I recently bought an album called Boys and Girls in America, by the raised-in-Minneapolis-but-based-in-Brooklyn band The Hold Steady. It’s very good, very Springsteenish, but it might as well be called Boys and Girls in the Twin Cities for all the metro area references made by lead singer and songwriter Craig Finn. If it had been, we would have loved the attention. We’re that kind of town.
My brother and I owned a house near the University of Minnesota when we were going to college there, and one spring, a film crew showed up in our Como neighborhood to shoot parts of Beautiful Girls, a guilty pleasure of a comedy that we enjoyed even more for the scenes that were shot in the places we knew. Early in the movie, Timothy Hutton and Michael Rapaport shopped for snacks at the convenience store right down our block. We thought it was pretty cool.
That’s what most of us native Minnesotans think about seeing ourselves on film, hearing bands sing about us, and reading about ourselves in magazines and books. Whenever it happens, we get junior-high looks on our faces. We get giddy and point. It validates us. See? We aren’t just some frozen American gulag in the middle of fly-over country. The national media think we’re really cool, and you know what? If people from other places would bother, they would see it too. That’s what a lot of us are thinking.
This under-rated-underdog sense of self stimulates a need for this kind of attention. It has a Rottweiler appetite, waiting for scraps under the table of public attention, and the local media love trying to satisfy the beast. When Woody Harrelson creates a big stir for writing and starring in a play at Theatre de la Jeune Lune, you know this place has sycophantic tendencies. We love hearing about Bob Dylan and his days living above Gray’s Drug in Dinkytown. We love that Josh Hartnett bought a house in uptown and hangs out at Bryant Lake Bowl. We love it that Thomas Friedman continues to be the best foreign policy columnist on the planet.
We’re even proud that Craig Kilborn can parlay his minor talent for sports-highlight narration into a talk show and bit movie parts. We appreciate when evil characters on Lost pretend they are from here. We’re confused when some obscure singer calls himself Har Mar Superstar, but we figure all press is good press (evidently musicians love malls). We tolerate Prince and his big box of a music studio in the suburbs; he’s weirder than Dylan but he’s still a genius.
Conversely, we keep a running tally of those who slight us. We liked Fargo, but were irritated with the outrageous accents, which means former locals Joel and Ethan Cohen are on probation (why dontcha make fun of dem der Californians and leave us alooone). We’re still peeved at the national sportswriters who told the world in 1992 that the Super Bowl should never be held in this or any other cold-weather town again. And we’re especially mad at the Seattle grunge band Soundgarden for perpetuating the line “I’m looking California, and feeling Minnesota.” Didn’t they know cities like Seattle and Minneapolis have to stick together?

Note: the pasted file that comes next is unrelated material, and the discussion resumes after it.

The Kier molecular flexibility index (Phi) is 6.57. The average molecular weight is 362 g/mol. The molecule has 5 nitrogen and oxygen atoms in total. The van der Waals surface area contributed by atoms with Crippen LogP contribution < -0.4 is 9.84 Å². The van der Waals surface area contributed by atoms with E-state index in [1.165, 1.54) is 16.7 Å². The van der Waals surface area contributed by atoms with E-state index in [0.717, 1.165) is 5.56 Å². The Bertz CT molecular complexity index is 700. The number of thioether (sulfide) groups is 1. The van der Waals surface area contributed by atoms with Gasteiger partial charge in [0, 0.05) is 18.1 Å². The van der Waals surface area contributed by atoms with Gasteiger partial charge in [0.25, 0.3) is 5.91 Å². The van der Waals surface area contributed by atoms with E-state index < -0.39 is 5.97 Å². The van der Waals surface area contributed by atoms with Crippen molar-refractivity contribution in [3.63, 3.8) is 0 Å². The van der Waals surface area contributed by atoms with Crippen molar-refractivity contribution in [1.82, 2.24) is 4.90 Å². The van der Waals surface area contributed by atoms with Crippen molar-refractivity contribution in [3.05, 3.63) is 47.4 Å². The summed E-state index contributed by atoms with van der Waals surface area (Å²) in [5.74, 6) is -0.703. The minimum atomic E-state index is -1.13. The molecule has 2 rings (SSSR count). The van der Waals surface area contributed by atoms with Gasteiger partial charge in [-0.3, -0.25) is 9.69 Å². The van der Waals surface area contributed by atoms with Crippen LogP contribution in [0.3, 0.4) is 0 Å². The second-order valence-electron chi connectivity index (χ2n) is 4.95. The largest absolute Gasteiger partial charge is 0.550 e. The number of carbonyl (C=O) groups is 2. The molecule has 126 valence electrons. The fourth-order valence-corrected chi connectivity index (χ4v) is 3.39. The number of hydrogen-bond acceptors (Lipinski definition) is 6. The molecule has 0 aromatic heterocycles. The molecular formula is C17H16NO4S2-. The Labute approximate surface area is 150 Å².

No, they don’t actually. Seattle is entirely different. Seattle people like people from Seattle. Seattle hates it when others move in, particularly people from Southern California, who supposedly move to Seattle and buy two little houses to tear them down and build one big house, ruining the neighborhoods. They also eat two Seattle kids for every California kid they produce, or that’s the rumor anyway.
Even though it was a spoof, Seattle columnist Emmett Watson’s fictional organization Lesser Seattle captured the spirit of some native Seattlites who wanted to encourage the non-natives to stay away. Its slogan was, “Keep the bastards out!” If you ever see the movie Hype!, you’ll see the isolationist attitude of a city that can’t stand hypocritical outsiders, especially media folk, even if they do want to spread the word about their dark, heavy music and coffee.
We say, be that way Seattle. More potential limelight for us. We don’t understand why don’t want the press, why you aren’t happy and proud to get it. Sure it’s a little bit juvenile to crave the attention. Sure, it reveals our insecurity and our need for assurance that our home is good, which it is by the way. There is a tiny bit of us that fears what the critics say is true, that this is a cultureless town built on a permafrost plain, with no sophistication, no reason to visit, only Lutherans and their lutefisk. But whatever we are, we are who we are.
The last song on Boys and Girls in America is called “Southtown Girls,” which opens with the line, “Southtown girls won’t blow you away…but you know that they’ll stay.” This great song about Southtown, that second-tier shopping area in Bloomington that has never been the latest cool, should be our metaphor. It should be our anthem. Maybe we’re second-cousin to the bigger fancier cities, maybe we want to be more than we are, but we’re solid, dependable. We get the job done. Southdale (New York), Rosedale (Chicago), Ridgedale (LA), they’re all cool places to shop, but you can get what you need at Southtown.
The Hold Steady may not live here anymore, but they sure sing about it a lot. They know Minneapolis won’t blow you away, but they know that we’ll stay.